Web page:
By Ryan Owens :: April 20, 2021
As more people receive the first and second doses of the vaccine, travel is slowly starting to pick up to Hawaii. Vacations, travel, and leisure activities were hit hard by the global pandemic last year and finally, there is a light at the end of the tunnel showing the hardest times are past. For the Hawaiian islands, the isolation that accompanied COVID-19 severely threatened the tourism industry, but allowed for some other industries to flourish and gave the area a much-needed break from visitors so they could look at how tourism impacts the state and better ways to move forward. Now that the vaccines are in distribution, the return to global travel gives some grand opportunities to build new, strong, and ecologically sound plans for managing tourism and supporting the economy equally.
When tourism takes a break, cargo shipments are deeply impacted as we’ve seen this past year. With fewer flights traveling into and out of Hawaiian airports, the space available for cargo shriveled up allowing only for cargo-only flights or passenger aircraft were reconfigured to ship cargo as so-called “pfreighters” when a mad dash rush to find capacity hit alongside the virus. For shippers in Hawaii, that severely limited the options for sending goods out and bringing goods in.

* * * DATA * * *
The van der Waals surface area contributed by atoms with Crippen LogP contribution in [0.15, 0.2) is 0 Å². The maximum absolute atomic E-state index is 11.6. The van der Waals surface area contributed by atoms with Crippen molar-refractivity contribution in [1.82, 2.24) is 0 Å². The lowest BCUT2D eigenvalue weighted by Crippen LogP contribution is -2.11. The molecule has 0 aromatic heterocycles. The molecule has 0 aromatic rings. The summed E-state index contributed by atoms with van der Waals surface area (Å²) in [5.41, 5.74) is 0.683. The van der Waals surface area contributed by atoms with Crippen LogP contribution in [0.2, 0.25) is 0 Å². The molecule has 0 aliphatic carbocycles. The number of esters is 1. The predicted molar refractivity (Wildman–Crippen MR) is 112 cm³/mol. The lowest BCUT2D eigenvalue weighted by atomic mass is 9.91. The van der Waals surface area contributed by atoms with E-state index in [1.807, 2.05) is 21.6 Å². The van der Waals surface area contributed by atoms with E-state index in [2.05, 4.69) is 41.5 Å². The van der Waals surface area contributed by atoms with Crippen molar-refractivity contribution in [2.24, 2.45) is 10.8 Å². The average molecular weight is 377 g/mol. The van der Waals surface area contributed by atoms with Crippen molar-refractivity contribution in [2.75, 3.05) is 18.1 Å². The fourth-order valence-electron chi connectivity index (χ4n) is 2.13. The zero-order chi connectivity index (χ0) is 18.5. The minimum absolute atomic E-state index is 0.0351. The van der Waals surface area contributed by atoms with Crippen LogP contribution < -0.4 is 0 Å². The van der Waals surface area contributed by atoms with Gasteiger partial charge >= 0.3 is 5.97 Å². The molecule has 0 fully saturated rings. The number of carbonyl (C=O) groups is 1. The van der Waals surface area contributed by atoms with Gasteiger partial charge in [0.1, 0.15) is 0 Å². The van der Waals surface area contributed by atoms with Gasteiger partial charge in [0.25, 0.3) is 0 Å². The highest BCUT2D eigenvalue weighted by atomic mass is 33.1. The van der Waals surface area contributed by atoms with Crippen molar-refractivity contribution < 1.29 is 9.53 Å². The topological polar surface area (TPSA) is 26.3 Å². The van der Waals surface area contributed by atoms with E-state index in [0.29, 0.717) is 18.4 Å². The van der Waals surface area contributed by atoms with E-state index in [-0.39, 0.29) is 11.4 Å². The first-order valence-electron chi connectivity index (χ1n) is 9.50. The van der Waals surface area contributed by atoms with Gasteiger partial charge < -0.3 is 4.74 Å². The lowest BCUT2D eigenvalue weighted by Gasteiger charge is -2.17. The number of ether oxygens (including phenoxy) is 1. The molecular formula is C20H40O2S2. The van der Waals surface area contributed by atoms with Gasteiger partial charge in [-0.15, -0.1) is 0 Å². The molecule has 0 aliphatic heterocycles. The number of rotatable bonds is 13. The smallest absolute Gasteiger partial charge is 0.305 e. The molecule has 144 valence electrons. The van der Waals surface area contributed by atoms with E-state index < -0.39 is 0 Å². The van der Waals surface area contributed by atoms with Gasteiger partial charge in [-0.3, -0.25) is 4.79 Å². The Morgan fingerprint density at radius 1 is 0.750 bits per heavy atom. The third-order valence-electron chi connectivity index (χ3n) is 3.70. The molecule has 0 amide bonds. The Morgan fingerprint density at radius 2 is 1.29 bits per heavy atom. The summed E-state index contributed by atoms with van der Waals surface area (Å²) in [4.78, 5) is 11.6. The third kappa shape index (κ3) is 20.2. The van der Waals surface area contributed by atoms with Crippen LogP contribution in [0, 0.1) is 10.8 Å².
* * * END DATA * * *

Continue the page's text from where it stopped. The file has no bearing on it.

It’s not only consumer goods that are more easily available when passenger flights are increasing; medical supplies, home goods, technology, and construction equipment might not normally travel by passenger planes, but the consumer goods that do use passenger flights will no longer be taking valuable cargo space leaving the space open for shipments that either can’t fly on a passenger plane like electronics with certain batteries or won’t fit like equipment that requires a true freighter with main-deck capacity.
As Hawaii returns to previous tourism levels, the economy will be bolstered by the changes made during the pandemic, including a move to more green tourism and a renewed focus on eco-friendly small farms, and an increased interest in island sustainability which helped carry the area through isolation. These industries will benefit from supported flights out of Hawaii, carrying Hawaiian products around the world, and increasing the livelihoods of people working to find income opportunities in exporting their goods and foods.
Global demand hasn’t dropped during the travel reduction. There’s more demand than ever as online shopping surges and imports flood into the US mainland. As more vaccinations happen and travelers are reassured they can move about in safety, the opportunity for Hawaiian producers to join the export market is expanding.
CFI has been working in conjunction with the people of Hawaii to navigate their shipments and bring in cargo despite the issues we’ve faced. It’s our responsibility to provide safe, value-driven solutions for the shipping needs in Hawaii as well as provide a cost-effective option for Hawaiian producers to sell and market their products around the world. If you want to discuss the options we have for shippers via Hawaii, your CFI representative is waiting for you to call and say, “Aloha!”